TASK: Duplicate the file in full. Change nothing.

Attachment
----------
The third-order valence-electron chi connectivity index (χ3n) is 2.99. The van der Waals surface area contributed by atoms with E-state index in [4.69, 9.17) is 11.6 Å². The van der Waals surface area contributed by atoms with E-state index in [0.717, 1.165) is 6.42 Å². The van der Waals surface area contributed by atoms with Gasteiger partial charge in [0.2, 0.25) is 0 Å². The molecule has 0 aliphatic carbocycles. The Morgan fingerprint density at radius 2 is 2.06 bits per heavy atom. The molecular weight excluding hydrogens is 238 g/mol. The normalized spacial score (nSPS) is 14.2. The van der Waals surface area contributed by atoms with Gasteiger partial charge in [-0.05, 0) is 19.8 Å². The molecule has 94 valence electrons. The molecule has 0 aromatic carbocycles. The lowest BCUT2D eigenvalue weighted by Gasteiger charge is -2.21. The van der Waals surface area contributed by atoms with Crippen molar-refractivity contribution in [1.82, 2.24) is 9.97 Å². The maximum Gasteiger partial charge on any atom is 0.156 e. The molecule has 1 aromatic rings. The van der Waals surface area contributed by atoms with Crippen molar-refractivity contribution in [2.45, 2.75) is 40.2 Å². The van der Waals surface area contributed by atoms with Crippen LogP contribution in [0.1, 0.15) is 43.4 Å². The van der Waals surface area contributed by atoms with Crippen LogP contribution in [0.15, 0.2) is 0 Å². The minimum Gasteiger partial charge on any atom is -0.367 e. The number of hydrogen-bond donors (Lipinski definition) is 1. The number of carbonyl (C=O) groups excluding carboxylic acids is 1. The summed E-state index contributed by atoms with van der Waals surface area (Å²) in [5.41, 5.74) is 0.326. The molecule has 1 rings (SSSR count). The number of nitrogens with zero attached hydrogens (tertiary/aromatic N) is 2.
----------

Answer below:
The third-order valence-electron chi connectivity index (χ3n) is 2.99. The van der Waals surface area contributed by atoms with E-state index in [4.69, 9.17) is 11.6 Å². The van der Waals surface area contributed by atoms with E-state index in [0.717, 1.165) is 6.42 Å². The van der Waals surface area contributed by atoms with Gasteiger partial charge in [0.2, 0.25) is 0 Å². The molecule has 0 aliphatic carbocycles. The Morgan fingerprint density at radius 2 is 2.06 bits per heavy atom. The molecular weight excluding hydrogens is 238 g/mol. The normalized spacial score (nSPS) is 14.2. The van der Waals surface area contributed by atoms with Gasteiger partial charge in [-0.05, 0) is 19.8 Å². The molecule has 94 valence electrons. The molecule has 0 aromatic carbocycles. The lowest BCUT2D eigenvalue weighted by Gasteiger charge is -2.21. The van der Waals surface area contributed by atoms with Crippen molar-refractivity contribution in [1.82, 2.24) is 9.97 Å². The maximum Gasteiger partial charge on any atom is 0.156 e. The molecule has 1 aromatic rings. The van der Waals surface area contributed by atoms with Crippen molar-refractivity contribution in [2.45, 2.75) is 40.2 Å². The van der Waals surface area contributed by atoms with Crippen LogP contribution in [0.1, 0.15) is 43.4 Å². The van der Waals surface area contributed by atoms with Crippen LogP contribution in [0.15, 0.2) is 0 Å². The minimum Gasteiger partial charge on any atom is -0.367 e. The number of hydrogen-bond donors (Lipinski definition) is 1. The number of carbonyl (C=O) groups excluding carboxylic acids is 1. The summed E-state index contributed by atoms with van der Waals surface area (Å²) in [5.41, 5.74) is 0.326. The molecule has 1 rings (SSSR count). The number of nitrogens with zero attached hydrogens (tertiary/aromatic N) is 2.